The Iranian President, Mahmoud Ahmadinejad, contacts President Bush in a letter calling for reduced tensions concerning Iran’s nuclear program. Although he claims the program is only for civilian energy uses, Iran refuses to comply with UN deadlines.
President Mahmoud Ahmadinejad visits the United States.The United Nations (UN) imposes sanctions against Iran to impact the country’s military and nuclear program.
A report from U.S. National Intelligence claims that Iran stopped developing nuclear arms in 2003; however, the reports also claims the country still has the ability to develop those weapons in the future.
The Obama Administration breaks from the Bush Presidency and agrees to talks with Iran regarding the nuclear situation. This is the beginning of the Iran Nuclear Deal.
In June and July, many countries, including the United States, agree to impose sanctions on Iran to discourage the uranium enrichment Iran continues to develop.
On Sept. 13, the United States and Iran make the most direct contact since 1979. President Obama calls President Rouhani to discuss the nuclear program.
Members of the UN, the U.S., and Iran reach a comprehensive agreement regarding the nuclear plan in Iran. This limits Iran’s uranium production while allowing foreign inspectors to monitor production. Iran agrees with this to lift the sanctions the other countries had placed.
The U.S. and Europe follow through on their end of the deal and lift sanctions against Iran.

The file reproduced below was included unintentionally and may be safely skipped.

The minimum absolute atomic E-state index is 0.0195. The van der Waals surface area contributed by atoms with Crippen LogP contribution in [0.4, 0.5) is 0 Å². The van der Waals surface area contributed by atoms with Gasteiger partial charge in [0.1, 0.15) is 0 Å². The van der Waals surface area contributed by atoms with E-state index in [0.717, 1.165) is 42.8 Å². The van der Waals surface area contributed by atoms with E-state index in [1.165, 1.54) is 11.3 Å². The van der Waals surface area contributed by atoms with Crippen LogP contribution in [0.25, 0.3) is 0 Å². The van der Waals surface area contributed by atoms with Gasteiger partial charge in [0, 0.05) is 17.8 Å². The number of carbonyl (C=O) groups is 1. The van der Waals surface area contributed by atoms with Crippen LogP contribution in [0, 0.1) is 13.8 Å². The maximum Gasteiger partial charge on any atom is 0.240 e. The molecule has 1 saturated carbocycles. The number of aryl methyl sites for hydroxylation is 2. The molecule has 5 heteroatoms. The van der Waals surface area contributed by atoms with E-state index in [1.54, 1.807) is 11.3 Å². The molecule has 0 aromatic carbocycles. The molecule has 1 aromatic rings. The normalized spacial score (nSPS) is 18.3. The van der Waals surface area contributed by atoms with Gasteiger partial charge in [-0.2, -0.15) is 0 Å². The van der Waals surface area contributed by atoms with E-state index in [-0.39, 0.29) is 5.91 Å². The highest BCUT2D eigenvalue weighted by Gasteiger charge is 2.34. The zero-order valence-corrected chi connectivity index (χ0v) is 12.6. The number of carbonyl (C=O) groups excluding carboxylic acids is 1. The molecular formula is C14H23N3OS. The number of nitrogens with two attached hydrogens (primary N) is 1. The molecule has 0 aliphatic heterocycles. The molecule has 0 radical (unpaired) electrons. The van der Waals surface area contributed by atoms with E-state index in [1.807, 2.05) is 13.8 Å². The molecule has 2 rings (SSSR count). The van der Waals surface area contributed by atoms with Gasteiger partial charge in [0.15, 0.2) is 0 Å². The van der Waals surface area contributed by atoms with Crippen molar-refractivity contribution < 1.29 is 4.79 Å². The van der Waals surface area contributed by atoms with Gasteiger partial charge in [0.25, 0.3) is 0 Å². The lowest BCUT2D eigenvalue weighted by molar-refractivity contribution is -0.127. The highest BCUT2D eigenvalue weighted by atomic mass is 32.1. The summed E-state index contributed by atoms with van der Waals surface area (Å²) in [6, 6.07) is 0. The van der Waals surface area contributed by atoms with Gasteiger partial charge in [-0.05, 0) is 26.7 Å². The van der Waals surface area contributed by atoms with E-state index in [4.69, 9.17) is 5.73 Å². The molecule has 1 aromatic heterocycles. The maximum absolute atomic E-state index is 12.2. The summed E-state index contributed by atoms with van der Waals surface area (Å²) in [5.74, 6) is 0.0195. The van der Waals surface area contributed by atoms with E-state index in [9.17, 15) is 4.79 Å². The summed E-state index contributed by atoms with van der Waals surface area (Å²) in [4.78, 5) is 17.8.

President Trump extends those waivers, keeping in line with the Obama Administration.
The Trump Administration withdraws from the Iran nuclear deal. The U.S. wants to renegotiate a new deal; Iran responds by exceeding the limit of enriched uranium produced. This reaction is confirmed by international watchdogs.
President Trump designated the Islamic Revolutionary Guard Corps as a terrorist organization. This Irani group is considered part of the nation’s government.
Tensions between Iran and the U.S. increase through a series of oil tanker attacks that occur between the months of May and October.
An American airstrike kills members of an Iran-backed militia.
In response, on Dec. 31, the U.S. Embassy in Baghdad is attacked by Iraqi protestors and Iran-backed militia members.
General Soleimani is killed by American drone strike on Jan. 3. Solemani is the top general and an extremely popular figure in Iran.
On Jan. 8, Iran launches missiles to two American military bases in the Middle East. No casualties are reported.
The U.S. retaliates to the missile attacks by imposing sanctions on Jan. 9.
This is by no means the entire story; rather, it is a basic overview of how we got to where we are. There is no good guy or bad guy in this story--each country has a history of provocation and/or defending the underdog. We have to consider the facts: the U.S. was integral in the development of Iran as a country. The U.S. promised disproportionate responses to Iran if any casualties occurred after Iran lost an extremely important member of its government. There is no clear answer, but now you have some idea of the backstory, as well as some more information to consider the next time someone mentions the World War III draft.